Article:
Thee Oh Sees - Photo by Alex Eriksen


Insanity. That’s the word that sums up last week’s epic four-band gig with the Beets, Doomsday Student, Total Control and Thee Oh Sees at 285 Kent. Around 10 o’clock the Beets went on and ran through a quick set, transitioning from one song to the next without stopping. Behind the trio was an enormous 30-foot Beets banner, crafted by the fourth Beet, Matthew Volz. The banner had been meant for the band’s show with Pavement in Central Park a while back, but due to safety issues, the Beets couldn’t raise it. But last Thursday the banner was christened and let fly, the spacious 285 Kent being the only venue yet the band has played that could accommodate it. Volz was onstage too, manning the DIY light show, a light dimmer in each hand. (He’s still recovering from his broken arm—feel better, Matt.)
 
Doomsday Student and Total Control played a loud, raucous set each. This is when the moshing began. Doomsday Student’s singer, Eric Paul, made many ventures out into the crowd, pushing anyone within reach. The rest of the band followed his lead in wild gesticulations and overall stage presence. Total Control’s members were too hemmed in for such adventures. Their Sex Pistols-meets-Yeasayer music excited a crowd surge just in front of the stage. It was only a mere taste of what was to come.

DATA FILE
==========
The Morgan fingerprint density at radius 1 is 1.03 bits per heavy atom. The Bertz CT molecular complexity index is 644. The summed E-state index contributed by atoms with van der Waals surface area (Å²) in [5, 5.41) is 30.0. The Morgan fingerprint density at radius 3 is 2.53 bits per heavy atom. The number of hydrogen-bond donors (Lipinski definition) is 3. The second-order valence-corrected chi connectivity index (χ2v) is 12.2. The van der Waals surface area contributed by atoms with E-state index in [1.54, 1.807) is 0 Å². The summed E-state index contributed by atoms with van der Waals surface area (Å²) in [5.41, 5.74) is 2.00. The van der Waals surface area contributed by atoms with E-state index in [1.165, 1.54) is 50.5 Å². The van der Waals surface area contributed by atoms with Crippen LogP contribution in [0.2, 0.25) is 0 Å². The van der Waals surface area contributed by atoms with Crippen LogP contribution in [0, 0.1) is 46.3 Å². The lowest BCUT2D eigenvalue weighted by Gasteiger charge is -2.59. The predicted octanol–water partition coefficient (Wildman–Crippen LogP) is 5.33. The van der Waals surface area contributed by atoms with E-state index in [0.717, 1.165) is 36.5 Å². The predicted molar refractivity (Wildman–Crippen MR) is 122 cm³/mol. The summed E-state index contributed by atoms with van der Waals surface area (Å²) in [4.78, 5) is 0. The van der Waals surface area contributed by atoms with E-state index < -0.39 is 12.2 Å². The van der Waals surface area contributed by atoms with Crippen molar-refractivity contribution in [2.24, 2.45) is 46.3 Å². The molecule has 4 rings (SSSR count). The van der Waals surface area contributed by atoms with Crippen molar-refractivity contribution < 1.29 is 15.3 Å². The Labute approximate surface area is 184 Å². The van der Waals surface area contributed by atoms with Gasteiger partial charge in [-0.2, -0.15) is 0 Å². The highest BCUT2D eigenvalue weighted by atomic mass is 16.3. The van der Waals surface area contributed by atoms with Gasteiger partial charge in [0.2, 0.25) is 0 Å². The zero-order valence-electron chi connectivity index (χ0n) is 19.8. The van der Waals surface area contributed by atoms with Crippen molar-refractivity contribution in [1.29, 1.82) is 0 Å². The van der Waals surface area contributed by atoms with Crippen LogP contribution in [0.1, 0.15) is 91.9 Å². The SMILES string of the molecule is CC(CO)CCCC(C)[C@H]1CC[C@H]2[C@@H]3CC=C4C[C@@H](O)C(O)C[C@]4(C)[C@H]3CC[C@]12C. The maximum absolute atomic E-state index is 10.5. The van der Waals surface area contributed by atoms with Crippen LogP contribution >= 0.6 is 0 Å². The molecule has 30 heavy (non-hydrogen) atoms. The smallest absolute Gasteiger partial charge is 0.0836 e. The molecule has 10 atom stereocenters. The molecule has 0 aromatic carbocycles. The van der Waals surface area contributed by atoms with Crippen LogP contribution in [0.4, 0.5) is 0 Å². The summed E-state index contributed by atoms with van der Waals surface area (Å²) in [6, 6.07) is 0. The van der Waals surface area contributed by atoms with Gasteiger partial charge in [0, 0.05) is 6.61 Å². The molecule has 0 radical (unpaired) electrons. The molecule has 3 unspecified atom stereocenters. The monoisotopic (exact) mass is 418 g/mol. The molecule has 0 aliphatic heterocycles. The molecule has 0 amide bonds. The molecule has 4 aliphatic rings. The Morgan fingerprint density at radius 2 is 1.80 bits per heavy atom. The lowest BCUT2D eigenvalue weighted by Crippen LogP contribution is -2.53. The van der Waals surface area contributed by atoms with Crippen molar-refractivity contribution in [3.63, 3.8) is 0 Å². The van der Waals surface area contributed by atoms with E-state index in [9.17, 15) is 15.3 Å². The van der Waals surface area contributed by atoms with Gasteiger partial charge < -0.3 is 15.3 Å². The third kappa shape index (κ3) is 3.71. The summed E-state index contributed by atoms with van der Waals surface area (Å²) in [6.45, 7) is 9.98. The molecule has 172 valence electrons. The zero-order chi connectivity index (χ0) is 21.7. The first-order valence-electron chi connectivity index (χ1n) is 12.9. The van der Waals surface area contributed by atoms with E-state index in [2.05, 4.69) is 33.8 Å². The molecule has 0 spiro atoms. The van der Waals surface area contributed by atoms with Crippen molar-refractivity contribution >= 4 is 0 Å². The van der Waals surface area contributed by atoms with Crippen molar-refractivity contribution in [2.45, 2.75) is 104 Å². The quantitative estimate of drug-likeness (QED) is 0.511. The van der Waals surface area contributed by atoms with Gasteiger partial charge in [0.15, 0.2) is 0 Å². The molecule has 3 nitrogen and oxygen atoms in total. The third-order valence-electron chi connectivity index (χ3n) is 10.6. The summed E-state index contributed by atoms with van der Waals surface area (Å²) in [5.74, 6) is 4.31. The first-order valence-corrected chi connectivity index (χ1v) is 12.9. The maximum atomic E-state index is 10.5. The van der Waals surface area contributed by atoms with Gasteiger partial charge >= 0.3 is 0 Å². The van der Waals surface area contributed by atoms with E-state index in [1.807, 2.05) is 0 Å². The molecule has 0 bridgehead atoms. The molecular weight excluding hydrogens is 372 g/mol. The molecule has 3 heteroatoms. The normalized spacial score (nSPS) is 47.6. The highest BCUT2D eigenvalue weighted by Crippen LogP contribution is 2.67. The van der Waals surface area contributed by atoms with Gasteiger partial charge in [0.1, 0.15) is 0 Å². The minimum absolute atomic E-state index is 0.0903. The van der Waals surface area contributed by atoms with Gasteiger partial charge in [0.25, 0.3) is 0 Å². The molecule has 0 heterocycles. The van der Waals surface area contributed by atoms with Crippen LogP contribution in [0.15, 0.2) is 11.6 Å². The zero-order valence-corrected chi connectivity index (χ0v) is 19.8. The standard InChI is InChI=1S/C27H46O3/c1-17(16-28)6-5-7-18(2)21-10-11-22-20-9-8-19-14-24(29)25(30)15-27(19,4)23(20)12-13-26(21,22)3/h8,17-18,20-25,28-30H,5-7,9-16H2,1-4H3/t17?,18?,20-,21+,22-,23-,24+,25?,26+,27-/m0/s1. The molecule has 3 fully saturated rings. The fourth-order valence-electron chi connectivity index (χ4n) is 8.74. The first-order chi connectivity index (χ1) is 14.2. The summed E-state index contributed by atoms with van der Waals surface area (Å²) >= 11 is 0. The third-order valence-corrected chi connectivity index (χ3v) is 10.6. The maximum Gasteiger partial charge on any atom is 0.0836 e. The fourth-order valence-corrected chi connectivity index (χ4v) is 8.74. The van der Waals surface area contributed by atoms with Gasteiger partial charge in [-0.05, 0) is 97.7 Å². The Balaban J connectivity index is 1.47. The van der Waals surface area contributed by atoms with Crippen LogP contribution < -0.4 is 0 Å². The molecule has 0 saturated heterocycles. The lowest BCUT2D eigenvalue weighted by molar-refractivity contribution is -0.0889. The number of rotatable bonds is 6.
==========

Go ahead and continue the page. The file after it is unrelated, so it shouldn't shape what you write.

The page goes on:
As Thee Oh Sees set up, the Cars’ “Just What I Needed” played over the stereo. Frontman John Dwyer threw out a few bent notes along with this music, backing a vocal here and there. Already the crowd was feeding off of this, shouting, “I guess you’re just what I needed!” Thee Oh Sees play a kind of driving, hypnotic, surf-twang rock, based on loops and riffs that are tough as nails. Twin drum sets crashed and rolled in the center of the stage. Bass was supplied via Petey Dammit’s Fender Jazzmaster. Dwyer himself alternated between a 12- and six-string. Brigid Dawson added her voice to Dwyer’s in short, airy supply. She also played keys and knows her way around a tambourine.
 
Seeing Thee Oh Sees live is like war: Once the bullets start flying, all sense, reason and logic go right out the window as instinct takes over. But if war is hell then seeing Thee Oh Sees is heaven. The crowd became one massive wave, tossing people up and over like ragdolls. Everyone was covered in sweat, the air became oppressively humid, and the band was completely soaked after 10 minutes. The sea of people raged back and forth, knocking over an amplifier and then picking it back up. Photographers at the front were fighting the sway of the crowd, as they were the only ones trying to stay still. In the middle of a song Dammit put his hand to a few cameramen. “Get behind me!” he shouted, and they scrambled onto the stage and behind the band.
 
When it was all over the crowd was collectively spent. People stood out in the cold on Kent Avenue in just shirts, still hot from being inside. The evening wasn’t so much a show as an experience, like an old-fashioned revival meeting that left everyone in a trance.
 
Photos by Alex Eriksen.